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Allegations of intentionally purged emails, wiped laptops and servers, and corrupted key source code rarely sink major cases. But Judge Davila of the Northern District of California recently reminded litigants that failure to preserve electronically stored information (“ESI”) can constitute spoliation. And spoliation can lead to terminating sanction.

The case involved a trade secrets dispute between two autonomous vehicle companies, WeRide, and AllRide. WeRide alleged former CEO Jim Wang founded AllRide shortly after being let go in January 2018. He allegedly recruited WeRide employees to AllRide. One employee, Ken Huang, allegedly worked for both companies simultaneously. WeRide alleged that it discovered Huang was soliciting colleagues. It purportedly let him go in July 2018. Four months later, it sued AllRide, Wang, and Huang ( “Defendants”) in the United States District Court for the Northern District of California. The Complaint raised multiple claims. These included trade secrets allegations under the Defend Trade Secrets Act and the California Uniform Trade Secrets Act. There were also claims for defamation and intentional interference with prospective economic advantage.

The court granted WeRide a preliminary injunction against AllRide and Huang in March 2019. The injunction barred all parties from altering materials related to WeRide’s confidential information or AllRide’s source code. The injunction specifically barred the parties from altering or destroying paper or electronic records “related to WeRide’s confidential material or information, or AllRide’s source code.” In August, the night before a discovery conference, AllRide informed the court that it had identified large scale destruction of emails. AllRide attributed the problem to a failure to disable auto-delete on its email server. WeRide accused AllRide of deleting six email accounts. WeRide also presented forensic evidence suggesting that AllRide had modified source code in violation of the injunction. WeRide sought sanctions based on spoliation of evidence.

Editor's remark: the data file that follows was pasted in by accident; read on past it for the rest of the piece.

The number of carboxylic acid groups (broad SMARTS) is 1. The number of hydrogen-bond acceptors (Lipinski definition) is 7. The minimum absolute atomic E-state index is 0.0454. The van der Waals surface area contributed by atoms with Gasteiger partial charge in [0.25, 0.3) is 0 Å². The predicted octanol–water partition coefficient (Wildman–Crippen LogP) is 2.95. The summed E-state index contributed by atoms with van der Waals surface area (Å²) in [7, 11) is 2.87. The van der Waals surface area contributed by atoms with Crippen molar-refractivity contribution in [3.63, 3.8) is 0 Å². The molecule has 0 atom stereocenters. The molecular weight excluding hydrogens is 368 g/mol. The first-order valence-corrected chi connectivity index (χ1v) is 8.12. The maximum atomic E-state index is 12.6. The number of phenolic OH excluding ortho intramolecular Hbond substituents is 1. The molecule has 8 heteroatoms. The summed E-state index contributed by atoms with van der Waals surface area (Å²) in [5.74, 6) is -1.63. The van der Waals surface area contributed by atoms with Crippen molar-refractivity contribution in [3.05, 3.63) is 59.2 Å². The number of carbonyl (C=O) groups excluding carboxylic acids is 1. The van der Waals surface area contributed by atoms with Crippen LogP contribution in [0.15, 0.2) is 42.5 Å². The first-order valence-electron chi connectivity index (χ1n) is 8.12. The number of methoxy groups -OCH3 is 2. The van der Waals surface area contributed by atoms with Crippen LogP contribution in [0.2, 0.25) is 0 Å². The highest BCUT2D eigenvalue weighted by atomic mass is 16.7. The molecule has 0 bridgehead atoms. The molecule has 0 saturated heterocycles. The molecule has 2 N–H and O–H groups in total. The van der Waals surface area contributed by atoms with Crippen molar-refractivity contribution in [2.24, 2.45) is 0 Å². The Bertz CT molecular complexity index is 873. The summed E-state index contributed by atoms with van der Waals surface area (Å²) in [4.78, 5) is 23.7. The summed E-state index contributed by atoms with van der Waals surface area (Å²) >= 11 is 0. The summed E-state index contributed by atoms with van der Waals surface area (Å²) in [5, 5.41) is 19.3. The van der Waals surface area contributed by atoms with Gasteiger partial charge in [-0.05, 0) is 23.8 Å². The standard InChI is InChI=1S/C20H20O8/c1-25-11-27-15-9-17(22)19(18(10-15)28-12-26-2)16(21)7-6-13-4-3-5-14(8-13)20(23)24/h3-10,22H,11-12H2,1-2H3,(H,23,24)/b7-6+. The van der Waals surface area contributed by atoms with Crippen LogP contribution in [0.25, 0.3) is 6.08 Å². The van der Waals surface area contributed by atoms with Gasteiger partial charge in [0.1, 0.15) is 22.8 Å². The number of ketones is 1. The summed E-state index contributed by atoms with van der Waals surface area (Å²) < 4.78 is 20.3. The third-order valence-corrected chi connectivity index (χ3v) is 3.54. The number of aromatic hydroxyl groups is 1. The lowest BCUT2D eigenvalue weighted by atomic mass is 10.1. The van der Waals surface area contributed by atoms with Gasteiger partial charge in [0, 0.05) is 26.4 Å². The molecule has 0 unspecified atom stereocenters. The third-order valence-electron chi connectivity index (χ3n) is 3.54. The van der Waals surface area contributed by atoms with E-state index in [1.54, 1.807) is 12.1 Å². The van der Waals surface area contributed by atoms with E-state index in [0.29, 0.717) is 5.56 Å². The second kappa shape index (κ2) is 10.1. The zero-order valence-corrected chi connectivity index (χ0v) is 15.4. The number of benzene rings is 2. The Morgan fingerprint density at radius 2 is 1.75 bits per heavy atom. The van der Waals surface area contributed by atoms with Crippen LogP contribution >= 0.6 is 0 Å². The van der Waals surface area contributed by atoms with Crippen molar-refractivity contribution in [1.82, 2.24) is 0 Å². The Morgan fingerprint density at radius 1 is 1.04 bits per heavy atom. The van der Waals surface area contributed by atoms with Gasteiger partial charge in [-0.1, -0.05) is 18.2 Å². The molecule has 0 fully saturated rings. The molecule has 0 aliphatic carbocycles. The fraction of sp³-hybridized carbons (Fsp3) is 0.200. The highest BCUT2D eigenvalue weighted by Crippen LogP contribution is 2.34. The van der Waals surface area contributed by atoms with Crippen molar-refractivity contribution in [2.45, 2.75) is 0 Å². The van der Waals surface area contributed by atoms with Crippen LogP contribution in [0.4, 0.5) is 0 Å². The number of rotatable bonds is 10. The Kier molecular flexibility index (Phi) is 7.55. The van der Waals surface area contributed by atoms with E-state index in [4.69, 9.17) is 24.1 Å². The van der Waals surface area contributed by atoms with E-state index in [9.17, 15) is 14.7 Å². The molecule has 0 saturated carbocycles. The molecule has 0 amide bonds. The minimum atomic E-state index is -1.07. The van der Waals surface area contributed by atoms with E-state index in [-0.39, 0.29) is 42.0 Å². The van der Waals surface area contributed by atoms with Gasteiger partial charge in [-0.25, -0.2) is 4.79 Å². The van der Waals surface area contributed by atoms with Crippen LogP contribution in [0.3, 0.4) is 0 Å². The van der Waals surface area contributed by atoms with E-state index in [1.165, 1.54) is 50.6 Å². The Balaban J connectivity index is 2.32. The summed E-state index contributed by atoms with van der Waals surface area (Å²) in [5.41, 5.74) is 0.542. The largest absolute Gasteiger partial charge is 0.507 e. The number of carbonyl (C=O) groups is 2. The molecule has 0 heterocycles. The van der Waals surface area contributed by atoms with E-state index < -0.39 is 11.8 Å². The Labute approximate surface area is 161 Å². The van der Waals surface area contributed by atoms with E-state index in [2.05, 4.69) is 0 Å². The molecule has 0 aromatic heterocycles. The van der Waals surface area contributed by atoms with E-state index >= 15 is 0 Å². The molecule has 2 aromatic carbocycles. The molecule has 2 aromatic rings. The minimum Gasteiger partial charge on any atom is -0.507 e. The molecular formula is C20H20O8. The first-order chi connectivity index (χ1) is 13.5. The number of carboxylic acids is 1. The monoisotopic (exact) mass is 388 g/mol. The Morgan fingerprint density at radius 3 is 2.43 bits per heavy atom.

The court granted WeRide’s motion. It found that AllRide’s spoliation of emails had destroyed any defense. Weekly engineering reports would have been particularly critical. Citing cases from the Seventh Circuit, it adopted a “preponderance of the evidence” standard for terminating sanctions. It found that AllRide had acted in bad faith. Perhaps most critically, the court decided that AllRide’s ESI spoliation was intentional. For that reason, terminating sanctions against AllRide, Wang, and Huang were warranted under Federal Rules of Civil Procedure 37(b) and (e). The court found that the defendants’ actions were sufficiently egregious that lesser sanctions would not suffice. The court held that AllRide’s “staggering” spoliation of potentially discoverable material showed a willful disregard of the injunction, as well as its independent duty to preserve ESI during litigation.

AllRide admitted that it had discovered the auto-delete problem in mid-June 2019. But it had failed to advise either AllRide or the court at the time. The deletion also affected WeRide’s ability to establish its claims of trade secret misappropriation. The court held that Huang violated the injunction, and his litigant duty to preserve ESI by altering data in March 2019.

Judge Davila pointedly observed that the duty to preserve ESI may precede litigation. It begins “when a party should reasonably know that evidence may be relevant to anticipated litigation.” A reasonable person in Huang’s shoes would have appreciated the likelihood of litigation when he was terminated for soliciting WeRide employees. The judge found that Wang was subject to termination sanction as AllRide’s CEO. As the ultimate control authority, he had ratified AllRide’s conduct, specifically violation of the injunction and the spoliation.

The case ultimately settled. Even so, it serves as a sobering reminder to businesses and counsel of the necessity of protecting ESI. Executives, internal, and outside counsel must affirmatively investigate and adjust document retention protocols and auto-delete policies. Deficient retention practices can be a technological landmine as litigation looms. Failure can lead to a loss before the battle is ever joined.

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